The COVID-19 pandemic has simply added to the ever more rapid growth in online learning since 2005. Online education generates massive income, with the global e-learning market estimated at US$144 billion in 2019 and predicted to reach US$374 billion by 2026. However, universities have struggled to reduce high online student dropout rates – online students are 2.5 times more likely than on-campus students to withdraw without a qualification.
Advances in online educational technology have helped universities tap new and lucrative markets. Students with complex lives who are unable to attend on-campus classes prefer online learning. Yet introductory online modules frequently have a dropout rate of more than one in five students.
This high dropout rate costs universities millions in lost revenue every year. It also creates a poor perception of online education. Yet universities are still neglecting the main causes of dropout identified in our research.
The scale of online dropouts means small improvements can be worth a lot to universities. As COVID-19 forced many programs online and reduced revenue from international students, universities have increased efforts to improve online retention. Current interventions include massive investment in learning technology.
However, these efforts are having little if any impact on the persistently high dropout rate.
There has been substantial research on this issue. Shallow understanding and universities not responding to the root dropout causes have been identified as the underlying problem.
Past online retention studies have often failed to provide insights into all drivers of dropout or ways to overcome them. The small samples often used in qualitative studies have been identified as a shortcoming that explains this deficiency.
Our research on open online education dropout can help.
The study included 200 in-depth interviews with online dropout students. This sample is much larger than past qualitative retention studies. It enabled us to explore the full range of dropout reasons down to those that explain 5% of dropouts.
What did the study reveal about causes?
The CDU-led study identified more than 40 dropout causes within ten broad themes. Personal circumstances were the major drivers. Over 65% of the main dropout reasons fell into this category.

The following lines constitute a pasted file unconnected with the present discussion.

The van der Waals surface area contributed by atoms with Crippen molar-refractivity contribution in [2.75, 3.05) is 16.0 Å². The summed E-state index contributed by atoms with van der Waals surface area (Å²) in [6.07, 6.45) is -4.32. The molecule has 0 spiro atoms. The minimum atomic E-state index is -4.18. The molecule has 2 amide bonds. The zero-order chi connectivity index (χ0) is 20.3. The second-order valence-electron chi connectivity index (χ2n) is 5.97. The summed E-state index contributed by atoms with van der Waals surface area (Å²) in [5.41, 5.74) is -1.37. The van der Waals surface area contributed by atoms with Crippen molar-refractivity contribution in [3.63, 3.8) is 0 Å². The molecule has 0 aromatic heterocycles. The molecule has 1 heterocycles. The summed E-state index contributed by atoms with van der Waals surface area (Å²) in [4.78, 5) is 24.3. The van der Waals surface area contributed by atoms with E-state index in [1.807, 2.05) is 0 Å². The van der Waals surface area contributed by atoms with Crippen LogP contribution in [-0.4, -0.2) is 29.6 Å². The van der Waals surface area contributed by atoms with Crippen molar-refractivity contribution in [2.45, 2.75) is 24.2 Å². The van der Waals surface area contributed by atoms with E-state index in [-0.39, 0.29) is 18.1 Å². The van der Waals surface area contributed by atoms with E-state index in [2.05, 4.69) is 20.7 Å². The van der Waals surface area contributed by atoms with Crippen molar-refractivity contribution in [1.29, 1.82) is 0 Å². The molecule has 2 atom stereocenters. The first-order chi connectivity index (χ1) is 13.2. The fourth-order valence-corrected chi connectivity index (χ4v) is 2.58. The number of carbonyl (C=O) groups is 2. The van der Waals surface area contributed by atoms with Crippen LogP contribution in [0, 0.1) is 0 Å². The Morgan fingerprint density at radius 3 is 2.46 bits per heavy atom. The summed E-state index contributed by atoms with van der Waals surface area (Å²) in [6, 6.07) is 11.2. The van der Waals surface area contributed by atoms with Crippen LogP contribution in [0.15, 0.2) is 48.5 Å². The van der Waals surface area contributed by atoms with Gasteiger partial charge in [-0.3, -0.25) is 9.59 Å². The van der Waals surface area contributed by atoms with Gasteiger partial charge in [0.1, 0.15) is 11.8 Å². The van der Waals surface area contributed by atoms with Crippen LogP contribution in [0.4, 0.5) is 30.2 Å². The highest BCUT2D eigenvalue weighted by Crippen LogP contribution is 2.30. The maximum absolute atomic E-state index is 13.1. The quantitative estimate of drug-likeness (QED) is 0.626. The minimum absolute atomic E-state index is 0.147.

Personal circumstances include broad dropout themes relating to students’ employment, family and relationships, health, personal situation and location. We identified many subthemes that provide more detailed insights into each of these aspects.
Learner context aspects accounted for almost one-quarter of the main dropout reasons. These include the students’ enrolment approach and motivation, study time management and learning resources and experience.
Only 10% of main dropout reasons related to administrative issues and module design and delivery. Yet universities’ retention efforts often focus primarily on these aspects.
What did the study reveal about reducing dropout?
To be effective, retention initiatives must respond to the major dropout causes. However, personal circumstance are often seen as being an “uncontrollable” dropout dimension and beyond universities’ ability to accommodate.
Our study sought students’ suggestions about how the university could have helped to prevent their dropout. We identified 19 dimensions within five dropout intervention themes. Many of these relate to the students’ personal struggles and study-life challenges, which retention initiatives often ignore.
A common suggestion was to develop students’ study skills and build their resilience before they start their courses. This would help students set realistic study goals and develop strategies for coping with study-life challenges and personal commitments.
The students often mentioned that university policies and processes did not allow for their personal challenges. At the end of the day, even the best learning technologies can’t help a parent looking after a sick child, or an employee covering for a sick colleague. Universities need to pay much more attention to such issues.
Students with sudden temporary increases in personal demands need simpler processes for requesting extensions and adjusting hand-in dates.
For longer-term disruptions, offering flexible semesters and micro-credentialling modules – breaking courses into smaller credit-bearing components – can help. This will allow students to drop out part-way in one semester and later resume study where they left off.
Students wanted such interventions to be made available without financial or academic penalty. They could then easily resume study once a personal challenge has subsided.
They also frequently mentioned assessment design and policies in relation to module completion. For example, providing alternative assessment options and more flexible submission dates would allow for students’ unpredictable changing personal circumstances.
Unis need to rethink their approach
Universities can do more to reduce the persistently high dropout rates that plague online education. First, however, they must recognise the shortcomings of their intervention strategies. Currently, their focus is mainly on “controllable” dropout dimensions and learning technology and design.
To reduce online dropout universities must respond to the main dropout causes, which relate to students’ personal circumstances. Universities need to appreciate dropout from the students’ perspective. They can then give priority to interventions that respond effectively to students’ complex life circumstances.